Title: The Lost (The Lost #1)
Author: Sarah Beth Durst
Publisher: Harlequin MIRA
Acquired Via: NetGalley
Release Date: May 27, 2014
Award-winning author Sarah Beth Durst has been praised for her captivating novels that merge the darkly imagined with very real themes of self-discovery and destiny. In The Lost, we'll discover just what it means to lose one's way…
It was only meant to be a brief detour. But then Lauren finds herself trapped in a town called Lost on the edge of a desert, filled with things abandoned, broken and thrown away. And when she tries to escape, impassible dust storms and something unexplainable lead her back to Lost again and again. The residents she meets there tell her she's going to have to figure out just what she's missing—and what she's running from—before she can leave. So now Lauren's on a new search for a purpose and a destiny. And maybe, just maybe, she'll be found…
Against the backdrop of this desolate and mystical town, Sarah Beth Durst writes an arresting, fantastical novel of one woman's impossible journey…and her quest to find her fate.
The Lost has been my most surprising read of 2014 so far. The story was not at all what I was expecting from the synopsis. In fact, I almost put the book down after a few pages. I don’t read anything sad that has someone suffering from cancer. But, by the time I had read that, I had already fallen in the love with Durst’s writing style. There were multiple times that the main character’s inner thoughts made me laugh out loud. And I connected completely Lauren from the beginning. It was one of the few books that I’ve read that the writing itself could have made me read the entire book, not the plot, not the characters, not the mystery. Just the writing. Good thing that the plot, mystery and characters were also spectacular.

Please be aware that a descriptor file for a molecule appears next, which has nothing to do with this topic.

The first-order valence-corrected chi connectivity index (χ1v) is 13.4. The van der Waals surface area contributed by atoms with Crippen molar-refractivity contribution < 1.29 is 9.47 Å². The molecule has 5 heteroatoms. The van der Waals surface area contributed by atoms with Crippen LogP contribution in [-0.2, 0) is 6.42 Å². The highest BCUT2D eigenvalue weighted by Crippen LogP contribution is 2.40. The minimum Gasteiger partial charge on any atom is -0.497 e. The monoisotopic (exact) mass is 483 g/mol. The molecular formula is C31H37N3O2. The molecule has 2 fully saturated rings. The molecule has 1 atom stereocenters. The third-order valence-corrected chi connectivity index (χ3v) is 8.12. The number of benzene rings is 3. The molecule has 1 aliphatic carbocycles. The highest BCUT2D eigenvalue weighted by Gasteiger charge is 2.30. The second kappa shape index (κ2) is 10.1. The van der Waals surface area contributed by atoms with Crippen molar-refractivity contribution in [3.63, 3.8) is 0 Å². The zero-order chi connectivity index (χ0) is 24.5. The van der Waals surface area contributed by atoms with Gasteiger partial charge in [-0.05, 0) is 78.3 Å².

The world of The Lost was both, at once, incredibly imagined and incredibly real. It was like if Sarah Dessen and Neil Gaiman had a love child book, this would be it. There’s a slightly dark, creepy story behind this lost town and its Finder and Missing Man. But there’s also a story of self-discovery and coming to terms with loss.
I loved the mystery of the town and Lauren. What did Lauren lose? Her belief, her courage, her determination? What is the connection between Lauren and the Missing Man (I have a theory there)? Who is Peter? Why is he drawn to Lauren? Why is Claire attached to that knife?
There were a few things that I didn’t like, but there none of them were enough to detract from my enjoyment of The Lost. There were a few things at the beginning of the novel that seemed a little scary movie cliché. The end also had too many loose ends. I had a lot of theories about the Missing Man and Lauren, and I stayed up late in the night to see if I was right. Well, I didn’t find out. I’m hoping that’s in the sequel. Also, I want more Claire in the sequel so I hope that the ending of book one is not the last that we see of her. Lauren was a little too stubborn. The people of the town kept telling her that she could leave if she found what she lost. However, she kept trying to find an easy way out. The way out was to find what she lost, and she should have looked for it a lot sooner.
I’m ecstatic that I kept reading The Lost because it was so great, and now I’ve found a new author that has a backlist that I can obsess over. I can’t wait for the second one to come out (supposedly later this year!), but before that, I’m starting on the other novels that Durst has published.
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To satisfy FTC guidelines, I am disclosing that I received an advance copy of the book from NetGalley in exchange for an honest review.